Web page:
My best advice would be that hitting the “right” stage of relaxation or sleepiness can become stressful. Instead, think of it as finding the stage where your baby is no longer showing an active interest in their surroundings.

When To Soothe Your Baby

What to do after you have laid your baby down to sleep is probably the most contentious point of teaching your baby to sleep alone.

In the past parents were told to lay their baby down, close the door, and leave them to cry it out. Today, fewer people choose to use this technique, feeling that it is unkind to leave their baby to cry.

However, some crying is inevitable. After all, it is your baby’s way of communicating with you when they are unhappy. It is up to you, as an individual, to decide how much crying you are willing, or able to accept (7).

Go to your baby too quickly, and they will not learn to sleep alone. Leave your baby to cry for too long, and they will become so distressed that sleep is difficult, if not impossible.

Not only that, but waking in the night to briefly soothe your baby suddenly becomes more appealing than lying in bed, hearing them scream themselves to sleep at 3 a.m.

Pro Tip

The quality and duration of the crying is the important thing to consider. A minute or two of whining and crying before you go in to provide some comfort is not unreasonable. But, if it becomes traumatic crying, then it’s time to reevaluate how long you choose to let your baby cry.

How To Soothe Your Baby

Soothing your baby can take many forms.

You may choose to stand out of sight, but gently talk in a soothing voice to reassure your baby you are still there. Or you might opt to go into your baby’s room and:

  • Lay them back down in their crib.
  • Talk to them in a soothing voice.
  • Rub their back, arms, legs, or feet.
  • Turn on a night light.

Choose what works for you. Many people find that beginning with a more hands-on approach, progressing to hands-off, and then out of the room works well.

However you choose to soothe, to be sure to do so with as little stimulation or interaction as possible. Keep sound, light, and movement to a minimum and avoid eye contact whenever you can. Only pick your child up as a last resort, or if they are obviously upset beyond what is reasonable for you both (8).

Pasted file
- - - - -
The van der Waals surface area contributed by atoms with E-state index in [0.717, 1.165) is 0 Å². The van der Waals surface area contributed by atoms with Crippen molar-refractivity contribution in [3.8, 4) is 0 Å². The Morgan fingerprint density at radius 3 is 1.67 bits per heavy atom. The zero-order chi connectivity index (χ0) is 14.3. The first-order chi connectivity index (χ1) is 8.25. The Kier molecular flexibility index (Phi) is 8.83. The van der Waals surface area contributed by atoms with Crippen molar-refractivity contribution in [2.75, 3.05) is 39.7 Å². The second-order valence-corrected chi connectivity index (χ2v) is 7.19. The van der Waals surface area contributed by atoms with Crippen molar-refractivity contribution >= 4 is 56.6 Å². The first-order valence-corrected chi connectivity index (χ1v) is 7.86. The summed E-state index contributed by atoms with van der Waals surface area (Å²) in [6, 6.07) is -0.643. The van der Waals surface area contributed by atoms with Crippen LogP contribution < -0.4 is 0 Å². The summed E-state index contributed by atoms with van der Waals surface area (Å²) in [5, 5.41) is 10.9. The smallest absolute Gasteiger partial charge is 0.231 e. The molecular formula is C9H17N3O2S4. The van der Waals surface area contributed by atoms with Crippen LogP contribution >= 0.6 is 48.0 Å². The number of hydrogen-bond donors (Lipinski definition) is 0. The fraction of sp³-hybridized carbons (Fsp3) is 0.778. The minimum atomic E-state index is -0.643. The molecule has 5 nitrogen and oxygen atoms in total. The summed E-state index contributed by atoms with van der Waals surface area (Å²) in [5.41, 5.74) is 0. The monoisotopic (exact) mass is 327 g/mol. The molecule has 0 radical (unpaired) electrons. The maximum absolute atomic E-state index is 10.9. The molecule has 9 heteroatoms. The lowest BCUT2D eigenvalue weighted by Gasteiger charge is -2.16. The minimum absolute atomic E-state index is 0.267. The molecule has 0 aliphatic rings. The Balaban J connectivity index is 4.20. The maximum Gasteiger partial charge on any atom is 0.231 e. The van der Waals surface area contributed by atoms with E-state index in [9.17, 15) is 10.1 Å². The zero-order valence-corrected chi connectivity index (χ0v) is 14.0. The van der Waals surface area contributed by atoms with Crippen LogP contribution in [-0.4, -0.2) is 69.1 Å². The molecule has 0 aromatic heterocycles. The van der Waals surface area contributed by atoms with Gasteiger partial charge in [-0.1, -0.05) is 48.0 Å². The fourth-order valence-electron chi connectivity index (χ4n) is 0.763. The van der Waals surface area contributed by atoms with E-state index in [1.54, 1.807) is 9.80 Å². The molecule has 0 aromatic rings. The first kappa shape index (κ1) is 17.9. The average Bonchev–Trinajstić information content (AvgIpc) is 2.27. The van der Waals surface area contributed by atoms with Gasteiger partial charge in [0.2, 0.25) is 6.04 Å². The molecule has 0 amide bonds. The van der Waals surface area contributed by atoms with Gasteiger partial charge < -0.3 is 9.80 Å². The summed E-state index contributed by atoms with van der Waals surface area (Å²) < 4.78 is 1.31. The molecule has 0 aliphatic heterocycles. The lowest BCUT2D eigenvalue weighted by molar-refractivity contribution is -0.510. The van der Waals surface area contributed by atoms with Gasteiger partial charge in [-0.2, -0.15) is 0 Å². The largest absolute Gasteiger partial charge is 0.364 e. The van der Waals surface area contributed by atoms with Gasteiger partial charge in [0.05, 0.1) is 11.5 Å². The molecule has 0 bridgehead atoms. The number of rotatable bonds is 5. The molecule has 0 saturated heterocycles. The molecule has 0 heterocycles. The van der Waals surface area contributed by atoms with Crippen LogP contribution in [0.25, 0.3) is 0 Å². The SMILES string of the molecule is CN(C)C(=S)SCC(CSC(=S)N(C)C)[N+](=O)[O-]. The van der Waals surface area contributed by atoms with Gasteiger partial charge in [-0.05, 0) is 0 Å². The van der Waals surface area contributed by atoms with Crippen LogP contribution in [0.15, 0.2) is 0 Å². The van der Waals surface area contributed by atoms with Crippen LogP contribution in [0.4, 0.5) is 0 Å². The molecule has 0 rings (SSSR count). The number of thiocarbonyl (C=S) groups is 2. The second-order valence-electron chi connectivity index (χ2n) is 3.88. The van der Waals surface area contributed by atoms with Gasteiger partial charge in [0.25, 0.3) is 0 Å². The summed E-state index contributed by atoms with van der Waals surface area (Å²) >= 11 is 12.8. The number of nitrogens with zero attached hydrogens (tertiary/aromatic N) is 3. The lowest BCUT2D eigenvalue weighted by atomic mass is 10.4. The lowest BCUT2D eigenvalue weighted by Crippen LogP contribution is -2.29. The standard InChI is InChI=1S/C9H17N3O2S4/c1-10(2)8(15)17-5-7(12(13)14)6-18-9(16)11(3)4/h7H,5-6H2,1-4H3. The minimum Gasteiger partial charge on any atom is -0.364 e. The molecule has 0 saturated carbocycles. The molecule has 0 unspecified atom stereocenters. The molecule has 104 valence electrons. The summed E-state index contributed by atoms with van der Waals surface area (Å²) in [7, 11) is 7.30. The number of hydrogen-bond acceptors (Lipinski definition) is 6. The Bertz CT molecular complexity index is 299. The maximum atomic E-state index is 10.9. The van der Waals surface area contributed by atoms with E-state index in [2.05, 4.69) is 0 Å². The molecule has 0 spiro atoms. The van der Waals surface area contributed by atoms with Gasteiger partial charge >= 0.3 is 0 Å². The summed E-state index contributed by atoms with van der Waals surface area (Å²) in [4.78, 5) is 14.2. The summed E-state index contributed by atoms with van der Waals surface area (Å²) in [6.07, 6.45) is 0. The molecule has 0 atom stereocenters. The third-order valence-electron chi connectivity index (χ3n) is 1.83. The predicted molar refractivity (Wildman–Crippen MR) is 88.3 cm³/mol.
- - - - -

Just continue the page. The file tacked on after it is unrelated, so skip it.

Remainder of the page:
Watch Those Feedings

Perhaps most importantly — don’t soothe your baby with a feeding if they are not hungry. While this is a natural response, it is exactly the behavior you are trying to help your baby move away from.

If you are happy with feeding your baby off to sleep, that’s fine. You should continue to do so. However, that also means that now is not the time to teach your baby to sleep alone.

Stick With It

Don’t expect your baby to learn how to sleep alone in the first few days. While some caregivers may be lucky enough for this to happen, most won’t. For younger babies, the process can take a few weeks, but toddlers may need much longer to adjust.

Think about how hard it can be for any of us to learn new habits. Give yourself and your baby time to learn how to fall asleep alone. Once you have decided on a bedtime routine, and how you will soothe your baby, stick with it.

Be Prepared To Adapt

While you should stick to your overall plan, don’t be afraid to admit it might need tweaking as you go along. The best plans are fluid. If you find that things are “kind of” working, be prepared to make small changes.

Other Tips For Teaching Your Baby To Sleep Alone

Remember to appreciate your baby for the individual they are. Just because something worked for your younger child or the baby of a friend doesn’t mean it will work for your baby.